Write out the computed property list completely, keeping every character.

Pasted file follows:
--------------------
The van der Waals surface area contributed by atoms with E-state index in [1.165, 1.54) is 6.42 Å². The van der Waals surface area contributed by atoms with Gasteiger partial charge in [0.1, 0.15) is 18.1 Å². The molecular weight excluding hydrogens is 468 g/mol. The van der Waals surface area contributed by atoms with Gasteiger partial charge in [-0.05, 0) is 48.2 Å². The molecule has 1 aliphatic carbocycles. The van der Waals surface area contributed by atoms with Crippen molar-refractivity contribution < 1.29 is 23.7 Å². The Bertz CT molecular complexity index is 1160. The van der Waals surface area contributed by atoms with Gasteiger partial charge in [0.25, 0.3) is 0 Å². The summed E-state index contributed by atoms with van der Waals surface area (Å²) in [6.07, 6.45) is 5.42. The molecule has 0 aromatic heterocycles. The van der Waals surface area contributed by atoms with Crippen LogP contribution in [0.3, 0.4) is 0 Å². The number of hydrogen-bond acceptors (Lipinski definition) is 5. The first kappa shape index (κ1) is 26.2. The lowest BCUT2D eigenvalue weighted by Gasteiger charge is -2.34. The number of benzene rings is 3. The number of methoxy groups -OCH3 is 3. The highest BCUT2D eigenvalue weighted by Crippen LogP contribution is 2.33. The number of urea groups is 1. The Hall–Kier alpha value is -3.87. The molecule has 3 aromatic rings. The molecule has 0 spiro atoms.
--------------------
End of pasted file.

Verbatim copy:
The van der Waals surface area contributed by atoms with E-state index in [1.165, 1.54) is 6.42 Å². The van der Waals surface area contributed by atoms with Gasteiger partial charge in [0.1, 0.15) is 18.1 Å². The molecular weight excluding hydrogens is 468 g/mol. The van der Waals surface area contributed by atoms with Gasteiger partial charge in [-0.05, 0) is 48.2 Å². The molecule has 1 aliphatic carbocycles. The van der Waals surface area contributed by atoms with Crippen molar-refractivity contribution < 1.29 is 23.7 Å². The Bertz CT molecular complexity index is 1160. The van der Waals surface area contributed by atoms with Gasteiger partial charge in [0.25, 0.3) is 0 Å². The summed E-state index contributed by atoms with van der Waals surface area (Å²) in [6.07, 6.45) is 5.42. The molecule has 0 aromatic heterocycles. The van der Waals surface area contributed by atoms with Crippen LogP contribution in [0.3, 0.4) is 0 Å². The number of hydrogen-bond acceptors (Lipinski definition) is 5. The first kappa shape index (κ1) is 26.2. The lowest BCUT2D eigenvalue weighted by Gasteiger charge is -2.34. The number of benzene rings is 3. The number of methoxy groups -OCH3 is 3. The highest BCUT2D eigenvalue weighted by Crippen LogP contribution is 2.33. The number of urea groups is 1. The Hall–Kier alpha value is -3.87. The molecule has 3 aromatic rings. The molecule has 0 spiro atoms.